In the new book, The Starch Solution, there is a chapter entitled "Salt and Sugar: The Scapegoats of the Western Diet". Keep in mind my copy of the book is a review copy, so everything I'm quoting might change or be removed entirely from the published version coming out in a few weeks.
Anyway, on page 174, under the heading, The Glycemic Index: Not Ready for Prime Time, he talks about the normal increase in blood sugar after meal, and how this raise is so maligned as putting a person at risk for diabetes, thus the frequent advice to avoid foods like potatoes and white rice.
He goes on to say that this fear is unwarranted, that high starch foods have that blood sugar rise because it helps with satiety signaling; it cues you to stop eating.
The interesting part here is the graph, which I'll try to describe:
The left side is blood sugar level, from 0-150. Along the bottom is minutes after intake. It shows two foods, glucose (described as High GI Food) and beans (described as Low GI Food), and charts how the rise in bs happens.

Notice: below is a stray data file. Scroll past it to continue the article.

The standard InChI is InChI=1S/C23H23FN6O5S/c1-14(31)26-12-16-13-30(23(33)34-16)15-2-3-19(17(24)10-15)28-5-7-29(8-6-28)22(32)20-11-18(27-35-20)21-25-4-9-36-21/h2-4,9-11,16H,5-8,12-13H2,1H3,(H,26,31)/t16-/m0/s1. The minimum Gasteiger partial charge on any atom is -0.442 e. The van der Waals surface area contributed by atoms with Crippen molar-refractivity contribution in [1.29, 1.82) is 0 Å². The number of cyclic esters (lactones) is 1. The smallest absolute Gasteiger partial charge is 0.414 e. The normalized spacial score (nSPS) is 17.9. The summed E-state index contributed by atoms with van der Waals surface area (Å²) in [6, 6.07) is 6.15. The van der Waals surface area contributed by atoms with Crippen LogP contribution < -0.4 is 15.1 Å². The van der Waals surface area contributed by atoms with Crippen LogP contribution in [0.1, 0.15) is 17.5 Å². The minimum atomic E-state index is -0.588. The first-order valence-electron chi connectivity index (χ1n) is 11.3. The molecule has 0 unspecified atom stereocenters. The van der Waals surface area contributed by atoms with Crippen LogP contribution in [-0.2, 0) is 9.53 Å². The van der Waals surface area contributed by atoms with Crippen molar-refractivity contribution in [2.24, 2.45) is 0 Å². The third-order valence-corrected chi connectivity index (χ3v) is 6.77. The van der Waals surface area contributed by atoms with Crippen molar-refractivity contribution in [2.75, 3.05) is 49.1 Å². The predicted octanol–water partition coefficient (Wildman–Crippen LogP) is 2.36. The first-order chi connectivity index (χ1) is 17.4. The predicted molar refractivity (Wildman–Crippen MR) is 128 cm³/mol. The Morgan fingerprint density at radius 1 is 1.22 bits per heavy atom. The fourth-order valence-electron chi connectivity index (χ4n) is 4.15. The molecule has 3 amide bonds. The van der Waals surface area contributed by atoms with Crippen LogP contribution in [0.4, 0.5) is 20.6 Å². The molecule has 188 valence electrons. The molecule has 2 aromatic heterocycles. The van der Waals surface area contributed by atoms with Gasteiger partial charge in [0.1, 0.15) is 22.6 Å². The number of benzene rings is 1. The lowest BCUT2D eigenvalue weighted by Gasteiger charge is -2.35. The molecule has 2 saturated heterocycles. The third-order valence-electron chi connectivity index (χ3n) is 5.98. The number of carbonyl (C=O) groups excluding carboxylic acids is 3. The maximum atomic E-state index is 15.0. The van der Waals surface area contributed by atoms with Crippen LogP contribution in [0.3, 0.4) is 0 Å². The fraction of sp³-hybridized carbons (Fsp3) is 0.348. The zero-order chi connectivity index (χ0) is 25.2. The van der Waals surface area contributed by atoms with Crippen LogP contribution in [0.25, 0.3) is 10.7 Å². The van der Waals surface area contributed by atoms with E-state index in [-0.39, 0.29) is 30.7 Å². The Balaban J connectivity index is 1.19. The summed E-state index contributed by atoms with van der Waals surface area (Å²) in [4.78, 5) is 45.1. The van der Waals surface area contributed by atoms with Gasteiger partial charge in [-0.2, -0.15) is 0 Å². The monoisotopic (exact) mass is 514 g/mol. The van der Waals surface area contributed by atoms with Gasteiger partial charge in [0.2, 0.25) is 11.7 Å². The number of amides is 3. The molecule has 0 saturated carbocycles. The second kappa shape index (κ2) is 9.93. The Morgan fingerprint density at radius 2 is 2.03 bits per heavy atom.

The beans peak at about 100 minutes after intake, causing a rise of blood sugar that appears to hit about 100-105.
The straight glucose, on the other hands, peaks at approximately 40-50 minutes, and raises blood sugar to just about 140 (maybe a little under).
The assumption here is that the graph is for a person of normal health, not a diabetic, and the graph isn't referenced in the text but seems merely to illustrate high versus low GI food effects on blood sugar.
I find it interesting that straight glucose, the example of a "high GI food", only goes up to barely 140, when a simple bowl of cooked (not instant) oatmeal with nothing on it, cooked only with water, sends me to 160-170, and I am regularly tested and do not have diabetes.
I too wish that this would be further addressed. It's certainly frustrating for me, wanting to start the diet yet having mornings like the one I described earlier, where one breakfast had me feeling horrible for hours. When my blood sugar rises and falls quickly like that, I become shaky, anxious, panicky, have difficulty concentrating, nauseous, and headachy, and these symptoms will continue on for quite some time after the blood sugar has gone down.
Right now the breakfast I eat isn't strictly McDougall (though it is vegan and low-fat). It's a protein smoothie, and it's the only thing I've found that I can have (besides animal protein like eggs, which of course I am now trying to avoid) that won't cause these sensations.